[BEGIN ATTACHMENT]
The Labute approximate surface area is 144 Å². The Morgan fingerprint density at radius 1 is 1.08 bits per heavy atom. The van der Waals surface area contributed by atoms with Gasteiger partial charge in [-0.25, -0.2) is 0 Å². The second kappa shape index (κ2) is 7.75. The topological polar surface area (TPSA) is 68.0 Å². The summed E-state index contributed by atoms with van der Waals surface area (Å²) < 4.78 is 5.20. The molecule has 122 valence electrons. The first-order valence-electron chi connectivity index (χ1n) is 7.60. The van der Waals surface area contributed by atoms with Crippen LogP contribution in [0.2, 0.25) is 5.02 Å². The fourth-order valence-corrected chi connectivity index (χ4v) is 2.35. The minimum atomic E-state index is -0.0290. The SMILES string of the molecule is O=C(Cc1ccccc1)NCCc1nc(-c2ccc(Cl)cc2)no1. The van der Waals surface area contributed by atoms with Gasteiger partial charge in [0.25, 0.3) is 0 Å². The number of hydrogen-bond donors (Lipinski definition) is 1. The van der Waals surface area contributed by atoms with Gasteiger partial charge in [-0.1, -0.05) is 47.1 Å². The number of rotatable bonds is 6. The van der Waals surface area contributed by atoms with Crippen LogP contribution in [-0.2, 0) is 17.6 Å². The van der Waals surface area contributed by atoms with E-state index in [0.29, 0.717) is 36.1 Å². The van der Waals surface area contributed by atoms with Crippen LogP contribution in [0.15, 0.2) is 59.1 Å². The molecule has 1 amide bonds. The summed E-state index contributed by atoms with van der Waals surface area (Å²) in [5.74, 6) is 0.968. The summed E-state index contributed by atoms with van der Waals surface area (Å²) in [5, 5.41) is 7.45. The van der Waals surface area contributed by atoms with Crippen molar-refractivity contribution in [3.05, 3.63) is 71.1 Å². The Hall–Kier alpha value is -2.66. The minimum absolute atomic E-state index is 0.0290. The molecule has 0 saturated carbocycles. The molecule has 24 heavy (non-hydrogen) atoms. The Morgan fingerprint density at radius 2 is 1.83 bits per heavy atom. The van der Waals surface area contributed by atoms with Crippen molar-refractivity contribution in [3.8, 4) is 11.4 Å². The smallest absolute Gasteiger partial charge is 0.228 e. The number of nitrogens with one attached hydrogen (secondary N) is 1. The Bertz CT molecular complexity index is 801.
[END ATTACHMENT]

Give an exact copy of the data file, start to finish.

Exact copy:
The Labute approximate surface area is 144 Å². The Morgan fingerprint density at radius 1 is 1.08 bits per heavy atom. The van der Waals surface area contributed by atoms with Gasteiger partial charge in [-0.25, -0.2) is 0 Å². The second kappa shape index (κ2) is 7.75. The topological polar surface area (TPSA) is 68.0 Å². The summed E-state index contributed by atoms with van der Waals surface area (Å²) < 4.78 is 5.20. The molecule has 122 valence electrons. The first-order valence-electron chi connectivity index (χ1n) is 7.60. The van der Waals surface area contributed by atoms with Crippen LogP contribution in [0.2, 0.25) is 5.02 Å². The fourth-order valence-corrected chi connectivity index (χ4v) is 2.35. The minimum atomic E-state index is -0.0290. The SMILES string of the molecule is O=C(Cc1ccccc1)NCCc1nc(-c2ccc(Cl)cc2)no1. The van der Waals surface area contributed by atoms with Gasteiger partial charge in [0.25, 0.3) is 0 Å². The number of hydrogen-bond donors (Lipinski definition) is 1. The van der Waals surface area contributed by atoms with Gasteiger partial charge in [-0.1, -0.05) is 47.1 Å². The number of rotatable bonds is 6. The van der Waals surface area contributed by atoms with Crippen LogP contribution in [-0.2, 0) is 17.6 Å². The van der Waals surface area contributed by atoms with E-state index in [0.29, 0.717) is 36.1 Å². The van der Waals surface area contributed by atoms with Crippen LogP contribution in [0.15, 0.2) is 59.1 Å². The molecule has 1 amide bonds. The summed E-state index contributed by atoms with van der Waals surface area (Å²) in [5.74, 6) is 0.968. The summed E-state index contributed by atoms with van der Waals surface area (Å²) in [5, 5.41) is 7.45. The van der Waals surface area contributed by atoms with Crippen molar-refractivity contribution in [3.05, 3.63) is 71.1 Å². The Hall–Kier alpha value is -2.66. The minimum absolute atomic E-state index is 0.0290. The molecule has 0 saturated carbocycles. The molecule has 24 heavy (non-hydrogen) atoms. The Morgan fingerprint density at radius 2 is 1.83 bits per heavy atom. The van der Waals surface area contributed by atoms with Crippen molar-refractivity contribution in [3.8, 4) is 11.4 Å². The smallest absolute Gasteiger partial charge is 0.228 e. The number of nitrogens with one attached hydrogen (secondary N) is 1. The Bertz CT molecular complexity index is 801.